For the past couple months, I’ve had a feeling of guilt over presuming someone else’s guilt.
This started 15 years ago back when I was the new morning guy at KHOP in Modesto, California. You probably don’t know much about Modesto. If the small city’s name does ring a bell, there’s a 99% chance it’s because you remember the story of the horrendous murder of Laci Peterson. The only thing you could possibly otherwise know it for is it was the setting for the movie American Graffiti. But you’re probably not old enough to remember that movie. I’m not. And I’m old.
My time in Modesto was too long. The people were nice. Really nice. Generous, kind, down to earth hard working people. But the city itself was brutally dull. I have two prominent memories of life in Modesto. A nearly constant breathtaking sour odor of cow manure on the…
I think many people think the US justice system has safeguards and is designed to protect the rights of innocent people.
Superficially that’s true, but it’s administered by politicians who can bend the rules whenever it suits them, and make judgements that defy common sense but which are not “unconstitutional” (so not subject to Federal challenge).
So in practice, wrongful convictions are commonplace, in serious cases perhaps 4% of accused people are innocent. Solving serious crimes is a tricky business, and there are going to be lots of mistakes.
Prosecutors with a weak case like the death penalty, because
(a) It allows them to appeal to juror emotions more strongly. There is a stronger presumption of guilt.
(b) It slows the entire process down, so by the time the truth is revealed (if it is ever revealed), the prosecutor has probably moved on and is now a judge or in private practice, or retired or dead.
A criminal justice system is a necessity, but society should recognise that convictions are not and cannot ever be certain, however much a jury is exhorted to respect the principle of reasonable doubt. People can be easily fooled, it is human nature.
So it is inevitable that there will be wrongful convictions. What is wrong is to suggest that wrongful convictions do not and will not happen, and to have extreme sentences that are unnecessary and serve no useful purpose for society.
(1) Jodi Arias plans a murder in which she takes selfies of herself committing the crime.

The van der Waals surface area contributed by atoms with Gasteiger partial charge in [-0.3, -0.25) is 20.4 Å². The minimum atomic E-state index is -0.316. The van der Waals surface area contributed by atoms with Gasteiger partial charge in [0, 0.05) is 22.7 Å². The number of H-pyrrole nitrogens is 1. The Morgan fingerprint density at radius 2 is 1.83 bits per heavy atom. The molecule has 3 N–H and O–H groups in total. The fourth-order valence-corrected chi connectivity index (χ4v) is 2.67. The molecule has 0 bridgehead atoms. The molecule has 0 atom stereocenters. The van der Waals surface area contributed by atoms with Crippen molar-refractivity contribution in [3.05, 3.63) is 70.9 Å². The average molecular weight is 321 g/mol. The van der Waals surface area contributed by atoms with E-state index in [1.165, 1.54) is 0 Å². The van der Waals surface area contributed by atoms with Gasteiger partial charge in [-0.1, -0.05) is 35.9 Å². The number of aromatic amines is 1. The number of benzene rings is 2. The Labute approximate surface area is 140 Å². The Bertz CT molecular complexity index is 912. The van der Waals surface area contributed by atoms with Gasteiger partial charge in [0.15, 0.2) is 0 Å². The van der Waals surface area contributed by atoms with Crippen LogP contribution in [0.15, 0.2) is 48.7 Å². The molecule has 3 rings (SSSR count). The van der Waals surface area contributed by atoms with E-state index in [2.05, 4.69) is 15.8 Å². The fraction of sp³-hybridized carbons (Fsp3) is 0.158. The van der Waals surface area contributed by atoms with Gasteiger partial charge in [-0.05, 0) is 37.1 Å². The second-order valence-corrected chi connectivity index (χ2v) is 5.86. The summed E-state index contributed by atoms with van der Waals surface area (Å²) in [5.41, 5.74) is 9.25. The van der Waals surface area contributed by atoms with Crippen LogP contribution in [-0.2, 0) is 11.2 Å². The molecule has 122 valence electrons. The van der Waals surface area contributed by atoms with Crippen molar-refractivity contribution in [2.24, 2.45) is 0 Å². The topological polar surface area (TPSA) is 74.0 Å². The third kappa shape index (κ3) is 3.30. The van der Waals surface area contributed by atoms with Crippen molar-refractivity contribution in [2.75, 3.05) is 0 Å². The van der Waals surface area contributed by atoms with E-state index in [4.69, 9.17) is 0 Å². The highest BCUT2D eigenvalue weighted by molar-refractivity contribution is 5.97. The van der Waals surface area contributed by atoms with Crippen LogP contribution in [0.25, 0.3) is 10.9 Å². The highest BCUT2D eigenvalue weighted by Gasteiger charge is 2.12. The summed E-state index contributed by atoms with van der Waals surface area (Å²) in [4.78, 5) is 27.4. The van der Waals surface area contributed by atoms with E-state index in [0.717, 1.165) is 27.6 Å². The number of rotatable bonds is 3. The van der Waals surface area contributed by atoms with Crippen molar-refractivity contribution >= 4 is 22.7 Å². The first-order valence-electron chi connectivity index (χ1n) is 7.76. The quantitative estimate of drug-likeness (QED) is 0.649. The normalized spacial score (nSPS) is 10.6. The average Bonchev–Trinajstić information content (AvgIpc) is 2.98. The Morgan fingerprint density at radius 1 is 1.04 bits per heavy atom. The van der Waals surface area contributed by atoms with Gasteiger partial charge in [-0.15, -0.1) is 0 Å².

(2) Scott Peterson plans a murder, in which he disposes of the body in broad daylight, and then tells the police where he disposed of the body.
(3) David Temple plans to murder his pregnant wife with a shotgun at 4:10 p.m. in an upstairs room, hoping nobody will hear the shot or notice his vehicle or him leaving the scene.
(4) Justin Ross Harris murders his son, and while doing so, is sexting underage women, an offense for which he is sentenced to 10 years in prison.
(5) Jason Sadowski duct-tapes two women to poles, tortures them, then unties one of them and let’s her call the police on a mobile phone ( also leaves the building, so they are free to leave, no locked doors ).
(6) Darlie Routier murders her sons, with her husband in the house, and rushes outside to plant a sock in an alley-way hoping he won’t come down in the meantime. She then sets about a complex staging of the scene involving nearly killing herself.
(7) Angelika Graswald murders her fiance by removing a tiny plug on the top of his Kayak, even though the amount of water that can come in due to bad weather there is minimal compared to the amount coming through the large opening where he sits.
(8) Debra Milke murders her son because “she didn’t want him to grow up to be like” his father.
This is a question I wish jurors would ask themselves more often.
What I think is often missed, is that if you pick a random person out of a telephone directory, the odds are very high than they are not someone capable of heinous murder.
In any homicide investigation, there are two questions to be considered:
(1) Was it some kind of accident or self-defense, or is it murder.
(2) If it’s murder, who did it.
The first question may sometimes seem trivial, but it’s not. Any number of wrongful convictions arise from situations where an accident or self-defense killing is mistaken for murder.
Unfortunately people are far too easily persuaded there is a crime on uncertain evidence, and forget how unlikely it is that an accused person is guilty, especially when there is no apparent motive for an alleged crime, and the accused has no notable record of physical violence towards others.
Uncertain evidence comes in two varieties:
(1) The evidence itself is uncertain : the source is not reliable, or a mistake may plausibly have occurred. An example is making inferences from an absence of evidence, or eyewitness identifications, which are notoriously unreliable. Or a statement made by a person with a motive to lie.
(2) The inference is uncertain : there is an innocent explanation that cannot be ruled out.
I wish jurors would not vote guilty on uncertain evidence, especially when the innocent explanation is far more probable.
The State alleges that Harris was criminally negligent, that criminal negligence caused the child to suffer ( a felony ) and in the course of that felony, the child died. Felony murder.
Standard examples of criminal negligence involve activities that are inherently dangerous, for example texting while driving a car.